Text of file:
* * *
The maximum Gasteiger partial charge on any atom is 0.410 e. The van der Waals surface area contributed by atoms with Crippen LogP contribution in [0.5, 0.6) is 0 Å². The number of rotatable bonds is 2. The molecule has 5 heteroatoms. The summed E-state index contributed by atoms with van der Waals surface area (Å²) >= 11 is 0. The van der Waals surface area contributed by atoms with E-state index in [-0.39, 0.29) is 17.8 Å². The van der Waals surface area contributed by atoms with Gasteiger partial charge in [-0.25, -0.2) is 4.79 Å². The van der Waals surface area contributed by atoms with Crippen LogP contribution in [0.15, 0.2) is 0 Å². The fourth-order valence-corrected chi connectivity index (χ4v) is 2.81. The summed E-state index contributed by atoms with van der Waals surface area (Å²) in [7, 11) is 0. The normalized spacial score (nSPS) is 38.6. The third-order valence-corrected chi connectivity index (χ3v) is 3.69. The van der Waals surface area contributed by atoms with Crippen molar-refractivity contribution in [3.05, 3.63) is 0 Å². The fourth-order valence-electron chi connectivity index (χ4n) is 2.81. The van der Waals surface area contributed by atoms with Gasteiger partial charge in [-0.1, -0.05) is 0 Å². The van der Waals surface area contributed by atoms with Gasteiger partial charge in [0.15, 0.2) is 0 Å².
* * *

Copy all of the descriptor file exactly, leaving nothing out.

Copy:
The maximum Gasteiger partial charge on any atom is 0.410 e. The van der Waals surface area contributed by atoms with Crippen LogP contribution in [0.5, 0.6) is 0 Å². The number of rotatable bonds is 2. The molecule has 5 heteroatoms. The summed E-state index contributed by atoms with van der Waals surface area (Å²) >= 11 is 0. The van der Waals surface area contributed by atoms with E-state index in [-0.39, 0.29) is 17.8 Å². The van der Waals surface area contributed by atoms with Gasteiger partial charge in [-0.25, -0.2) is 4.79 Å². The van der Waals surface area contributed by atoms with Crippen LogP contribution in [0.15, 0.2) is 0 Å². The fourth-order valence-corrected chi connectivity index (χ4v) is 2.81. The summed E-state index contributed by atoms with van der Waals surface area (Å²) in [7, 11) is 0. The normalized spacial score (nSPS) is 38.6. The third-order valence-corrected chi connectivity index (χ3v) is 3.69. The van der Waals surface area contributed by atoms with Crippen molar-refractivity contribution in [3.05, 3.63) is 0 Å². The fourth-order valence-electron chi connectivity index (χ4n) is 2.81. The van der Waals surface area contributed by atoms with Gasteiger partial charge in [-0.1, -0.05) is 0 Å². The van der Waals surface area contributed by atoms with Gasteiger partial charge in [0.15, 0.2) is 0 Å².